How come 「伊藤さんは仕事が多くて休みすぎのようです。」isn't grammatically correct?
According to native speakers, this means something like:
Itou-san has a lot of work, therefore he seems to be resting too much
Which, yea, doesn't make sense.
But why does that not get interpreted as:
Itou-san has a lot of work and it seems like he's taking too many breaks.
Like even though Itou has a lot of work, he's still taking too many breaks, lazy bastard.
I've read this article titled "te-form (て-form) for Cause or Reason", where the author states that the constraints for using て as "therefore" is that the resulting sentence must not contain "volition or intention".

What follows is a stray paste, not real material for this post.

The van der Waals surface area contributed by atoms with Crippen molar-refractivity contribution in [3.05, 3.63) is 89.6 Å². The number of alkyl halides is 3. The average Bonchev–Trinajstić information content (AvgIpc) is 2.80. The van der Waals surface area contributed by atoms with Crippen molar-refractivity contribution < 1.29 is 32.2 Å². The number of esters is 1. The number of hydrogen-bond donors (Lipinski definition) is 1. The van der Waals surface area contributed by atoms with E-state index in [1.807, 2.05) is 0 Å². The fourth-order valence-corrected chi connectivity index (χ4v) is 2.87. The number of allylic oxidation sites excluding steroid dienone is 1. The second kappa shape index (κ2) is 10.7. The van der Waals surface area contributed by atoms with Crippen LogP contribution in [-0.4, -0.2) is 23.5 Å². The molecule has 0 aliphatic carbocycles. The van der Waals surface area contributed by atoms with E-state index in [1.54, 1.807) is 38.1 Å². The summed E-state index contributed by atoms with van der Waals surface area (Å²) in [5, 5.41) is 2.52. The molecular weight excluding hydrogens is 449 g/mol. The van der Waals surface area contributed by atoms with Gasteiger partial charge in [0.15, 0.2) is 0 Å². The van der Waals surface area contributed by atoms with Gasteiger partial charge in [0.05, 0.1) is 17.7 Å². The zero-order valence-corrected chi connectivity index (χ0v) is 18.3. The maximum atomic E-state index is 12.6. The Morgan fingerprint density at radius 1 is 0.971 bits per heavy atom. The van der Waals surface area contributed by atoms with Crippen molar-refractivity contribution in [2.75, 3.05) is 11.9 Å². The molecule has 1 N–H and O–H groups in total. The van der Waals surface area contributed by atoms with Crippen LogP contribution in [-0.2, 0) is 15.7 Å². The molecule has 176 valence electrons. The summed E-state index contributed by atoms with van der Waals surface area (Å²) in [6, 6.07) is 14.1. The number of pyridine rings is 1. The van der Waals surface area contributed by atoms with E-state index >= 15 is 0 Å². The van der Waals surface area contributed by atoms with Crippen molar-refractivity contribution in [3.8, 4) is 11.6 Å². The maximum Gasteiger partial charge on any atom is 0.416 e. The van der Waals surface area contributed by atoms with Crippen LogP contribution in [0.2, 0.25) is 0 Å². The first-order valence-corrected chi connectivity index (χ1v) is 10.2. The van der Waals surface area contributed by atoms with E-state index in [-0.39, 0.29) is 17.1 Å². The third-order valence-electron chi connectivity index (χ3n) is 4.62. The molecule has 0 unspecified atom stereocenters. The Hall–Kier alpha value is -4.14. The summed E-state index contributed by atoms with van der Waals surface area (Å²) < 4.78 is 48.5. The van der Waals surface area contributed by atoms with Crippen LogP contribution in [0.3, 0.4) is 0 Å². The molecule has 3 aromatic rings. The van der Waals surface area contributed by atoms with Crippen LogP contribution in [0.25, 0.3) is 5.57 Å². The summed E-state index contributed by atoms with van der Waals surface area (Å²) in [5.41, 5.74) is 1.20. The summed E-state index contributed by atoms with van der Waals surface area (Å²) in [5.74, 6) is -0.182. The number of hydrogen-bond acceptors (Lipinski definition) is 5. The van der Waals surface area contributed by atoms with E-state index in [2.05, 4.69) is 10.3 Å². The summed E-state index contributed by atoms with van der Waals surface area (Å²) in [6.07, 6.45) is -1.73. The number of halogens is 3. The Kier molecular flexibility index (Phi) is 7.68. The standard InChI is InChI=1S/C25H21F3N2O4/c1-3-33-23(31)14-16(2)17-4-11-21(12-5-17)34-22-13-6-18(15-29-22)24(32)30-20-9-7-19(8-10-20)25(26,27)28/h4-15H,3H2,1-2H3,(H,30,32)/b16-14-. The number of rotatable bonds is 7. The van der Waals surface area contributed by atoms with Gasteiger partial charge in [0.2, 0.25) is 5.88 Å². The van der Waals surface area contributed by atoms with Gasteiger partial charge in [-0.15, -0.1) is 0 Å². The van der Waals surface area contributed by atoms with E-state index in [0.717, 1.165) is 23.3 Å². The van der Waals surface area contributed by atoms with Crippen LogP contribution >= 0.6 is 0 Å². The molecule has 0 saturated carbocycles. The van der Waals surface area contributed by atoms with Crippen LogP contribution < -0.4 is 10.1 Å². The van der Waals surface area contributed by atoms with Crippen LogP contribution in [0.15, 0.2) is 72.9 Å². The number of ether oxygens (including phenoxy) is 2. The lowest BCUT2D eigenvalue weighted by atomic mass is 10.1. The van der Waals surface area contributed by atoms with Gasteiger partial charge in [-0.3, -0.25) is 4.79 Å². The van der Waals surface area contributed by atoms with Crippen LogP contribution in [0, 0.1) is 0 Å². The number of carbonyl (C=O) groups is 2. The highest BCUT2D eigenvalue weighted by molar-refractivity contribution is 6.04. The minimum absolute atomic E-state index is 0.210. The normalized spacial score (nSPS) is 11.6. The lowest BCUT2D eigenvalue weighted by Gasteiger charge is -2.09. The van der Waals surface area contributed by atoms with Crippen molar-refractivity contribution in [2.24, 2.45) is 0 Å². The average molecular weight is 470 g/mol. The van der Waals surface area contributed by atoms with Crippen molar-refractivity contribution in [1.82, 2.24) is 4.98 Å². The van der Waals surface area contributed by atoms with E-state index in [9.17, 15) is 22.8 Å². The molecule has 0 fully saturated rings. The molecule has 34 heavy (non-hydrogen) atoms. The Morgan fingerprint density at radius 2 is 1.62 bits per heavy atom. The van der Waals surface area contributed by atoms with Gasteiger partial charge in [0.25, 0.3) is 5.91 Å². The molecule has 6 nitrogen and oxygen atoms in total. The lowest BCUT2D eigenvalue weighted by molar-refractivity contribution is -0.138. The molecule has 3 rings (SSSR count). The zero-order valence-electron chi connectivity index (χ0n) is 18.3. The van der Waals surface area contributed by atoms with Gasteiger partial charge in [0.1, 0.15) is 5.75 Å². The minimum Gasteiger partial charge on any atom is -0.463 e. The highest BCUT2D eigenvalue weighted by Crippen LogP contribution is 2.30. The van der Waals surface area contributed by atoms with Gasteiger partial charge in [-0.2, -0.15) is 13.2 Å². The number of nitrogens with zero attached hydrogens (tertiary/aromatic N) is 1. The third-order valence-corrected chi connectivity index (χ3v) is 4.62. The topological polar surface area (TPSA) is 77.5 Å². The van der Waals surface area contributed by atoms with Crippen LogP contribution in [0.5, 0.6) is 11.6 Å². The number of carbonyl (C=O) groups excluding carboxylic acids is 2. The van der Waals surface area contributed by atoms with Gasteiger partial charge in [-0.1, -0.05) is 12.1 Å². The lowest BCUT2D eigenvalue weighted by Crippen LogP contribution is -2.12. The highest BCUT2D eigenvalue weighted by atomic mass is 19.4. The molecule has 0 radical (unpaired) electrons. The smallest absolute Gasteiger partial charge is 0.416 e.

Does 休み contain volition or intention?
A friend tried to explain that it's about the のよう, so the sentence is more like:
Itou-san has a lot of work and it's like he is working too much
So if this were the case, て is "and".
But if I changed the sentence to:
This is still wrong? Even though there's no のよう
Can anybody explain to me what's going on here? How come Japanese speakers read the て here as a cause, but not in 「妹は８歳で、猫が好きで、かわいくて、優しい子です。」?
Made 2 posts on HiNative about this: